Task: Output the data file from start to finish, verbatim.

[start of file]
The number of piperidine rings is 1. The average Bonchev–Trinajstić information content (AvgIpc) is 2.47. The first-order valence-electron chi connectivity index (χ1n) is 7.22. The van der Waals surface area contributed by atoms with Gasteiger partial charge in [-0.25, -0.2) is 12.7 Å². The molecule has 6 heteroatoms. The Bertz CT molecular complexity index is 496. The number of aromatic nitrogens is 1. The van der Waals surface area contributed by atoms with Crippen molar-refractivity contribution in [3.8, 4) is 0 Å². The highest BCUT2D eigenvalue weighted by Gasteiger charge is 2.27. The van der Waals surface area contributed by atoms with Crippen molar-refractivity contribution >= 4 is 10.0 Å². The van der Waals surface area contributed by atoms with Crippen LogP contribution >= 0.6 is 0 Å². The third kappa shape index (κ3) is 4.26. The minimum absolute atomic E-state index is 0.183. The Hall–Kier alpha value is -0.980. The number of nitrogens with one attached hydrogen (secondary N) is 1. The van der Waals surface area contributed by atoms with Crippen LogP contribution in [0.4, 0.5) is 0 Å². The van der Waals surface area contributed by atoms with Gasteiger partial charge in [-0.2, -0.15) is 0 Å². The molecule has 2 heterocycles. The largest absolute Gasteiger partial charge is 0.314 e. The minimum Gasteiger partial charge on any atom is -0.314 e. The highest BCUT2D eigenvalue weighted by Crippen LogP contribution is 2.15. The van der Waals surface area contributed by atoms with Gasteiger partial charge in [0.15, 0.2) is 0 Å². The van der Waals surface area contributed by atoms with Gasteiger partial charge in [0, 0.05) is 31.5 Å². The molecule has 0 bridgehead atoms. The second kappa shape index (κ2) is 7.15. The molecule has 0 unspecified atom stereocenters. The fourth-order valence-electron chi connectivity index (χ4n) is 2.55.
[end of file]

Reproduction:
The number of piperidine rings is 1. The average Bonchev–Trinajstić information content (AvgIpc) is 2.47. The first-order valence-electron chi connectivity index (χ1n) is 7.22. The van der Waals surface area contributed by atoms with Gasteiger partial charge in [-0.25, -0.2) is 12.7 Å². The molecule has 6 heteroatoms. The Bertz CT molecular complexity index is 496. The number of aromatic nitrogens is 1. The van der Waals surface area contributed by atoms with Crippen molar-refractivity contribution in [3.8, 4) is 0 Å². The highest BCUT2D eigenvalue weighted by Gasteiger charge is 2.27. The van der Waals surface area contributed by atoms with Crippen molar-refractivity contribution >= 4 is 10.0 Å². The van der Waals surface area contributed by atoms with Crippen LogP contribution >= 0.6 is 0 Å². The third kappa shape index (κ3) is 4.26. The minimum absolute atomic E-state index is 0.183. The Hall–Kier alpha value is -0.980. The number of nitrogens with one attached hydrogen (secondary N) is 1. The van der Waals surface area contributed by atoms with Crippen LogP contribution in [0.4, 0.5) is 0 Å². The van der Waals surface area contributed by atoms with Gasteiger partial charge in [-0.2, -0.15) is 0 Å². The molecule has 2 heterocycles. The largest absolute Gasteiger partial charge is 0.314 e. The minimum Gasteiger partial charge on any atom is -0.314 e. The highest BCUT2D eigenvalue weighted by Crippen LogP contribution is 2.15. The van der Waals surface area contributed by atoms with Gasteiger partial charge in [0.15, 0.2) is 0 Å². The van der Waals surface area contributed by atoms with Gasteiger partial charge in [0, 0.05) is 31.5 Å². The molecule has 0 bridgehead atoms. The second kappa shape index (κ2) is 7.15. The molecule has 0 unspecified atom stereocenters. The fourth-order valence-electron chi connectivity index (χ4n) is 2.55.